Published: Aug. 17, 2009 at 11:25 AM
By MARTIN WALKER, UPI Editor EmeritusPARIS, Aug. 17 (UPI) -- Any assessment of China's economic prospects has to begin with the fact that the Beijing political authorities may be the world's best governing elite in terms of their economic record. But they may be running into trouble.
They have proven themselves over the last 30 years to be extraordinarily accomplished, delivering sustained economic growth and higher living standards. The country is now poised to overtake Germany as the world's leading exporter and to overtake Japan as the world's second-largest economy.
China's leaders have combined dazzling economic performance with political stability and so far have negotiated dramatic social change with ruthless skill. All this constitutes an alternative model for other developing nations to the traditional Western form of free market liberal democracy. The Beijing model is authoritarian export-led growth.
The question is whether this model can comfortably continue when its main export markets in North America and Europe have sharply reduced their appetites for Chinese imports.
The other severe challenges for the Beijing authorities are well-known: the shortage of arable land; the even worse shortages of water; the growing dependence on imported energy; an environmental crisis so severe that it has become a major health problem; and the demographic nightmare that will soon result from 30 years of the one-child policy.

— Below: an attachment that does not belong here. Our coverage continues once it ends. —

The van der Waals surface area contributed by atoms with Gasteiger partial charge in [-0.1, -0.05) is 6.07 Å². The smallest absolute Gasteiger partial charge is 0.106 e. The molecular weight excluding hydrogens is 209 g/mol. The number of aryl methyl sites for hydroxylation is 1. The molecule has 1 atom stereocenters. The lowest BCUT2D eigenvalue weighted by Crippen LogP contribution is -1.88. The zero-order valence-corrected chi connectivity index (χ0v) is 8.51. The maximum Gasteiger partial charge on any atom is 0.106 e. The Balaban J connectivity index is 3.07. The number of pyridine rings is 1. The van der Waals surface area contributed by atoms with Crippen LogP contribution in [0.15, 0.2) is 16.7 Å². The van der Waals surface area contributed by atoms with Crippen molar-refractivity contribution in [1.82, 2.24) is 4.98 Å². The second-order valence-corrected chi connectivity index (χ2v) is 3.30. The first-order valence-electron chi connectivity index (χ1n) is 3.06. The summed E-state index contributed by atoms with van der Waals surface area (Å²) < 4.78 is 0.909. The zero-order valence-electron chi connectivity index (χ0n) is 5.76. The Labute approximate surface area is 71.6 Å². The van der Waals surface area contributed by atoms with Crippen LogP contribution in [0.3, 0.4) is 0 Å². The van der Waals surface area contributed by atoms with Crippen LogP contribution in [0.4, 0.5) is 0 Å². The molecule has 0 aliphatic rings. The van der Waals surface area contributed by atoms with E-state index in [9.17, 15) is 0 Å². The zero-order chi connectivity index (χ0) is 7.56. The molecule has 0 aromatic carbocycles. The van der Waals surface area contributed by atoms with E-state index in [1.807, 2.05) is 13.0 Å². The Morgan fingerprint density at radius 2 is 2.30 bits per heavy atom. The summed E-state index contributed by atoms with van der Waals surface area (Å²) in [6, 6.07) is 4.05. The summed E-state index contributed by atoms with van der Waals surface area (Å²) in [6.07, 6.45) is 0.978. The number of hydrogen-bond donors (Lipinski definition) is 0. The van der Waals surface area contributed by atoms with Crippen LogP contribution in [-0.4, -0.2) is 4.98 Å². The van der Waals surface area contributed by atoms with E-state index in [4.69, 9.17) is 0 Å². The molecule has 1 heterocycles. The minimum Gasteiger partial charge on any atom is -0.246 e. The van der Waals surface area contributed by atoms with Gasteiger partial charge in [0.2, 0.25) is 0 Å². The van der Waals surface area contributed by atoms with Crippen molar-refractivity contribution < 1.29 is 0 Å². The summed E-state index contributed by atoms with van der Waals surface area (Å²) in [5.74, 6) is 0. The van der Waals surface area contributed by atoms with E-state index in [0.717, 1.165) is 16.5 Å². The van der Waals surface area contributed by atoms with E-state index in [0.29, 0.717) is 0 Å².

All these are sobering difficulties that lie ahead. But the immediate concern must be the vast amounts of credit that have been pumped into the economy. This was Beijing's strategy to escape the global recession. China's economy has experienced what looks to be a recovery during the past six months, with the country on target to meet the 8 percent GDP growth target for 2009 (though statistics in China are notoriously dubious).
The rapid pickup in the economy has been largely a result of a massive increase in state-mandated bank lending. In the first half of the year new loans reached an incredible $1.1 trillion, almost double the total lending for the whole of the previous year. At this rate, China's banks will lend this year around half the country's GDP. This is without precedent, in China or elsewhere.
Most of this has gone to local government-backed entities to help finance their stimulus-related infrastructure projects and to state-owned enterprises, rather than to the usually more productive small and medium-sized private enterprises. Wei Jianing, an official at the State Council's Development and Research Center, said nearly 1.2 trillion yuan of loans are suspected to have been illegally invested in stocks and a lot more is going into speculative residential construction....MORE
Thursday, August 20, 2009
Emerging Threats: Walker's World: The China bubble